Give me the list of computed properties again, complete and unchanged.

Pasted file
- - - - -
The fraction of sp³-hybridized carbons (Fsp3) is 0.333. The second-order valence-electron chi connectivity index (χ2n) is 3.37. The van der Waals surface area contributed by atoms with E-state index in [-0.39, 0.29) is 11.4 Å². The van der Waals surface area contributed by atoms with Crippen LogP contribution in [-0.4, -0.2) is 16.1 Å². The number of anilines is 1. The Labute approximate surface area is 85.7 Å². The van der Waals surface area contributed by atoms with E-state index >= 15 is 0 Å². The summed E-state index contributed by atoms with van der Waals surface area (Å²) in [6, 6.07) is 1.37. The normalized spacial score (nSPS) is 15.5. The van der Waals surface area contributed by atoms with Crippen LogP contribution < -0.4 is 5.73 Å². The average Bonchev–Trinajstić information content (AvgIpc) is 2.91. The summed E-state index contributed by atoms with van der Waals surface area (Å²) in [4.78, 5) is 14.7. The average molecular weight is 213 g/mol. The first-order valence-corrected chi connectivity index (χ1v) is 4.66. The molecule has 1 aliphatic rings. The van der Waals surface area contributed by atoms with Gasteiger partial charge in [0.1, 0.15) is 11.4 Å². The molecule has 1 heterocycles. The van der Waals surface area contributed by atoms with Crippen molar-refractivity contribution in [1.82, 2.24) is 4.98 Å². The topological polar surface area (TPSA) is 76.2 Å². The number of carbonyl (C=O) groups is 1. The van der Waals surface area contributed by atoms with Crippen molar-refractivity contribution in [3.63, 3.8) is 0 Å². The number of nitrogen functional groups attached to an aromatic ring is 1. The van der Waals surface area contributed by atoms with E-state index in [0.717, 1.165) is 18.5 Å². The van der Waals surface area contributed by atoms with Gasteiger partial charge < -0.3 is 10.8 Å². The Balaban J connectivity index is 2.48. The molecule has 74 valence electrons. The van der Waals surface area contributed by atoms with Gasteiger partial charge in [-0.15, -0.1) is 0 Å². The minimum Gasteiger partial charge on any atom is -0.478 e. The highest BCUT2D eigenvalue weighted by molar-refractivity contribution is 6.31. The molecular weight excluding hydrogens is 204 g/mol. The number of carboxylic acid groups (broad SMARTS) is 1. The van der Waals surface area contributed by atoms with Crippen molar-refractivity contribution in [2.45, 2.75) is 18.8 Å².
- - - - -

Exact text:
The fraction of sp³-hybridized carbons (Fsp3) is 0.333. The second-order valence-electron chi connectivity index (χ2n) is 3.37. The van der Waals surface area contributed by atoms with E-state index in [-0.39, 0.29) is 11.4 Å². The van der Waals surface area contributed by atoms with Crippen LogP contribution in [-0.4, -0.2) is 16.1 Å². The number of anilines is 1. The Labute approximate surface area is 85.7 Å². The van der Waals surface area contributed by atoms with E-state index >= 15 is 0 Å². The summed E-state index contributed by atoms with van der Waals surface area (Å²) in [6, 6.07) is 1.37. The normalized spacial score (nSPS) is 15.5. The van der Waals surface area contributed by atoms with Crippen LogP contribution < -0.4 is 5.73 Å². The average Bonchev–Trinajstić information content (AvgIpc) is 2.91. The summed E-state index contributed by atoms with van der Waals surface area (Å²) in [4.78, 5) is 14.7. The average molecular weight is 213 g/mol. The first-order valence-corrected chi connectivity index (χ1v) is 4.66. The molecule has 1 aliphatic rings. The van der Waals surface area contributed by atoms with Gasteiger partial charge in [0.1, 0.15) is 11.4 Å². The molecule has 1 heterocycles. The van der Waals surface area contributed by atoms with Crippen molar-refractivity contribution in [1.82, 2.24) is 4.98 Å². The topological polar surface area (TPSA) is 76.2 Å². The number of carbonyl (C=O) groups is 1. The van der Waals surface area contributed by atoms with Crippen molar-refractivity contribution in [3.63, 3.8) is 0 Å². The number of nitrogen functional groups attached to an aromatic ring is 1. The van der Waals surface area contributed by atoms with E-state index in [0.717, 1.165) is 18.5 Å². The van der Waals surface area contributed by atoms with Gasteiger partial charge < -0.3 is 10.8 Å². The Balaban J connectivity index is 2.48. The molecule has 74 valence electrons. The van der Waals surface area contributed by atoms with Gasteiger partial charge in [-0.15, -0.1) is 0 Å². The minimum Gasteiger partial charge on any atom is -0.478 e. The highest BCUT2D eigenvalue weighted by molar-refractivity contribution is 6.31. The molecular weight excluding hydrogens is 204 g/mol. The number of carboxylic acid groups (broad SMARTS) is 1. The van der Waals surface area contributed by atoms with Crippen molar-refractivity contribution in [2.45, 2.75) is 18.8 Å².